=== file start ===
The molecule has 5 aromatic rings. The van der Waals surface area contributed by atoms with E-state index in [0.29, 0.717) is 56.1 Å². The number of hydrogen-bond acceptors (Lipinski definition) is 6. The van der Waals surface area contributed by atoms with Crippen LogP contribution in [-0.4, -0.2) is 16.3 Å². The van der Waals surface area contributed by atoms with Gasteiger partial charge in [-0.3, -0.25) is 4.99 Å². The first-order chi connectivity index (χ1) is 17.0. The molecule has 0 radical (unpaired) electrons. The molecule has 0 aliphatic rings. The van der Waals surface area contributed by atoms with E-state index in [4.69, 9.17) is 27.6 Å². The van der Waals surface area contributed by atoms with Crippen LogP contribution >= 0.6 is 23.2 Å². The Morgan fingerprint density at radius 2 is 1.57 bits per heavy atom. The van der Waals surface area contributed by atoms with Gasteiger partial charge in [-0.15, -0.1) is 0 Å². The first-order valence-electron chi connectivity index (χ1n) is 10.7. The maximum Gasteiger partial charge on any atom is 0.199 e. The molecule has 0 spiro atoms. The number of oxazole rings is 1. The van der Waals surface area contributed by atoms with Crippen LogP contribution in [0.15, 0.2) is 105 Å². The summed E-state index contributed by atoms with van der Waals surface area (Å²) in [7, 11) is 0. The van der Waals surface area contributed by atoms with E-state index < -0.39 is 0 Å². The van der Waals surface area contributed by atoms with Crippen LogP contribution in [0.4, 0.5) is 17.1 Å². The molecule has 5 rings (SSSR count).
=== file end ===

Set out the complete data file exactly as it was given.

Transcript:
The molecule has 5 aromatic rings. The van der Waals surface area contributed by atoms with E-state index in [0.29, 0.717) is 56.1 Å². The number of hydrogen-bond acceptors (Lipinski definition) is 6. The van der Waals surface area contributed by atoms with Crippen LogP contribution in [-0.4, -0.2) is 16.3 Å². The van der Waals surface area contributed by atoms with Gasteiger partial charge in [-0.3, -0.25) is 4.99 Å². The first-order chi connectivity index (χ1) is 17.0. The molecule has 0 radical (unpaired) electrons. The molecule has 0 aliphatic rings. The van der Waals surface area contributed by atoms with E-state index in [4.69, 9.17) is 27.6 Å². The van der Waals surface area contributed by atoms with Crippen LogP contribution >= 0.6 is 23.2 Å². The Morgan fingerprint density at radius 2 is 1.57 bits per heavy atom. The van der Waals surface area contributed by atoms with Gasteiger partial charge in [-0.15, -0.1) is 0 Å². The first-order valence-electron chi connectivity index (χ1n) is 10.7. The maximum Gasteiger partial charge on any atom is 0.199 e. The molecule has 0 spiro atoms. The number of oxazole rings is 1. The van der Waals surface area contributed by atoms with Crippen LogP contribution in [0.15, 0.2) is 105 Å². The summed E-state index contributed by atoms with van der Waals surface area (Å²) in [7, 11) is 0. The van der Waals surface area contributed by atoms with E-state index < -0.39 is 0 Å². The van der Waals surface area contributed by atoms with Crippen LogP contribution in [0.4, 0.5) is 17.1 Å². The molecule has 5 rings (SSSR count).